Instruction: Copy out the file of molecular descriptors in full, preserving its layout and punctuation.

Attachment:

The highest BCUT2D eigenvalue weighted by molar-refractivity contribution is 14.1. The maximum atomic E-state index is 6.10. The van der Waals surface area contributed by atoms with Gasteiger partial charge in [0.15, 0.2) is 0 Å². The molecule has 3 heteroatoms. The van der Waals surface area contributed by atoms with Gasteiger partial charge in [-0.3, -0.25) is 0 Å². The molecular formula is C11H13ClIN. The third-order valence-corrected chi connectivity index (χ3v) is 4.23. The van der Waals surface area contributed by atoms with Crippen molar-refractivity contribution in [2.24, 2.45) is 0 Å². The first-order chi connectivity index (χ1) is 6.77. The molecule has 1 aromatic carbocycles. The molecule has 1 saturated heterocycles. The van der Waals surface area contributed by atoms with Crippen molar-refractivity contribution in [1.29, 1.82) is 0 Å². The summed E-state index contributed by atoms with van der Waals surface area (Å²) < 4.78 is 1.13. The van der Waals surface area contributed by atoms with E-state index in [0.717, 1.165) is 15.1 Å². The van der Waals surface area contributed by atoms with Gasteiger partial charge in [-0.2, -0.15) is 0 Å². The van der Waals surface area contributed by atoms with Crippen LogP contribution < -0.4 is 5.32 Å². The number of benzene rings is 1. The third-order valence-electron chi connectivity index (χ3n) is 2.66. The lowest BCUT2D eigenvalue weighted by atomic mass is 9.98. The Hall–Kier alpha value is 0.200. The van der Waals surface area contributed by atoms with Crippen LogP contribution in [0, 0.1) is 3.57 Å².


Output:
The highest BCUT2D eigenvalue weighted by molar-refractivity contribution is 14.1. The maximum atomic E-state index is 6.10. The van der Waals surface area contributed by atoms with Gasteiger partial charge in [0.15, 0.2) is 0 Å². The molecule has 3 heteroatoms. The van der Waals surface area contributed by atoms with Gasteiger partial charge in [-0.3, -0.25) is 0 Å². The molecular formula is C11H13ClIN. The third-order valence-corrected chi connectivity index (χ3v) is 4.23. The van der Waals surface area contributed by atoms with Crippen molar-refractivity contribution in [2.24, 2.45) is 0 Å². The first-order chi connectivity index (χ1) is 6.77. The molecule has 1 aromatic carbocycles. The molecule has 1 saturated heterocycles. The van der Waals surface area contributed by atoms with Crippen molar-refractivity contribution in [1.29, 1.82) is 0 Å². The summed E-state index contributed by atoms with van der Waals surface area (Å²) < 4.78 is 1.13. The van der Waals surface area contributed by atoms with E-state index in [0.717, 1.165) is 15.1 Å². The van der Waals surface area contributed by atoms with Gasteiger partial charge in [-0.2, -0.15) is 0 Å². The van der Waals surface area contributed by atoms with Crippen LogP contribution < -0.4 is 5.32 Å². The number of benzene rings is 1. The third-order valence-electron chi connectivity index (χ3n) is 2.66. The lowest BCUT2D eigenvalue weighted by atomic mass is 9.98. The Hall–Kier alpha value is 0.200. The van der Waals surface area contributed by atoms with Crippen LogP contribution in [0, 0.1) is 3.57 Å².